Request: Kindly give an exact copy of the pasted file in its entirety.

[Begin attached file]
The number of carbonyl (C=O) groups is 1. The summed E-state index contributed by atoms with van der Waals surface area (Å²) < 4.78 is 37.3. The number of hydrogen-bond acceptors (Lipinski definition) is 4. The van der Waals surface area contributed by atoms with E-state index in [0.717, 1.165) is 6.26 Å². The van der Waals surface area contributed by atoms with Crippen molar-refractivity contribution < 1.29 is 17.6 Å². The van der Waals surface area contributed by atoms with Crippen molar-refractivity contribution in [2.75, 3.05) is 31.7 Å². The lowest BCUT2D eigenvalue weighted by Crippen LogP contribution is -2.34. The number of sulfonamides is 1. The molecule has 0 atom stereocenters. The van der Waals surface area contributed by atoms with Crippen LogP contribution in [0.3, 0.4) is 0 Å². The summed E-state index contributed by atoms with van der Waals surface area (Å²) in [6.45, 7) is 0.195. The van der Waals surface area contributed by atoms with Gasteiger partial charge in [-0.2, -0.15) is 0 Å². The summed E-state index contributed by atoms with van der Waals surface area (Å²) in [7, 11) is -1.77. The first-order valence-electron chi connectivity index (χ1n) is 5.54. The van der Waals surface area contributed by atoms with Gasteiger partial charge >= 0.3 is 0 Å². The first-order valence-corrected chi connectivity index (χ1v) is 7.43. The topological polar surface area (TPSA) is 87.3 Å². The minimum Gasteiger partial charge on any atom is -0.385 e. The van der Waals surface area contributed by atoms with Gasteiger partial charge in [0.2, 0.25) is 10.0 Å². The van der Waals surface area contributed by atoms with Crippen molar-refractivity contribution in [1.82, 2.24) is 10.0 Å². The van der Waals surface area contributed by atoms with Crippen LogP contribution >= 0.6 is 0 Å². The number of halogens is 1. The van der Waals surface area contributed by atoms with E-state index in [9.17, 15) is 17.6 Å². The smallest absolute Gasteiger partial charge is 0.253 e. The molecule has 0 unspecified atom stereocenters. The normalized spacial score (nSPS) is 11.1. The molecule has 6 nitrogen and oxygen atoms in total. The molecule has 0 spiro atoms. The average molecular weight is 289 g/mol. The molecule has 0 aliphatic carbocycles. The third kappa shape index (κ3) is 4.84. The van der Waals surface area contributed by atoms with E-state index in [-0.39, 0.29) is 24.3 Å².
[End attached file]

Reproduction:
The number of carbonyl (C=O) groups is 1. The summed E-state index contributed by atoms with van der Waals surface area (Å²) < 4.78 is 37.3. The number of hydrogen-bond acceptors (Lipinski definition) is 4. The van der Waals surface area contributed by atoms with E-state index in [0.717, 1.165) is 6.26 Å². The van der Waals surface area contributed by atoms with Crippen molar-refractivity contribution < 1.29 is 17.6 Å². The van der Waals surface area contributed by atoms with Crippen molar-refractivity contribution in [2.75, 3.05) is 31.7 Å². The lowest BCUT2D eigenvalue weighted by Crippen LogP contribution is -2.34. The number of sulfonamides is 1. The molecule has 0 atom stereocenters. The van der Waals surface area contributed by atoms with Crippen LogP contribution in [0.3, 0.4) is 0 Å². The summed E-state index contributed by atoms with van der Waals surface area (Å²) in [6.45, 7) is 0.195. The van der Waals surface area contributed by atoms with Gasteiger partial charge in [-0.2, -0.15) is 0 Å². The summed E-state index contributed by atoms with van der Waals surface area (Å²) in [7, 11) is -1.77. The first-order valence-electron chi connectivity index (χ1n) is 5.54. The van der Waals surface area contributed by atoms with Gasteiger partial charge >= 0.3 is 0 Å². The first-order valence-corrected chi connectivity index (χ1v) is 7.43. The topological polar surface area (TPSA) is 87.3 Å². The minimum Gasteiger partial charge on any atom is -0.385 e. The van der Waals surface area contributed by atoms with Gasteiger partial charge in [0.2, 0.25) is 10.0 Å². The van der Waals surface area contributed by atoms with Crippen molar-refractivity contribution in [1.82, 2.24) is 10.0 Å². The van der Waals surface area contributed by atoms with Crippen LogP contribution >= 0.6 is 0 Å². The number of halogens is 1. The van der Waals surface area contributed by atoms with E-state index in [9.17, 15) is 17.6 Å². The smallest absolute Gasteiger partial charge is 0.253 e. The molecule has 0 unspecified atom stereocenters. The normalized spacial score (nSPS) is 11.1. The molecule has 6 nitrogen and oxygen atoms in total. The molecule has 0 spiro atoms. The average molecular weight is 289 g/mol. The molecule has 0 aliphatic carbocycles. The third kappa shape index (κ3) is 4.84. The van der Waals surface area contributed by atoms with E-state index in [-0.39, 0.29) is 24.3 Å².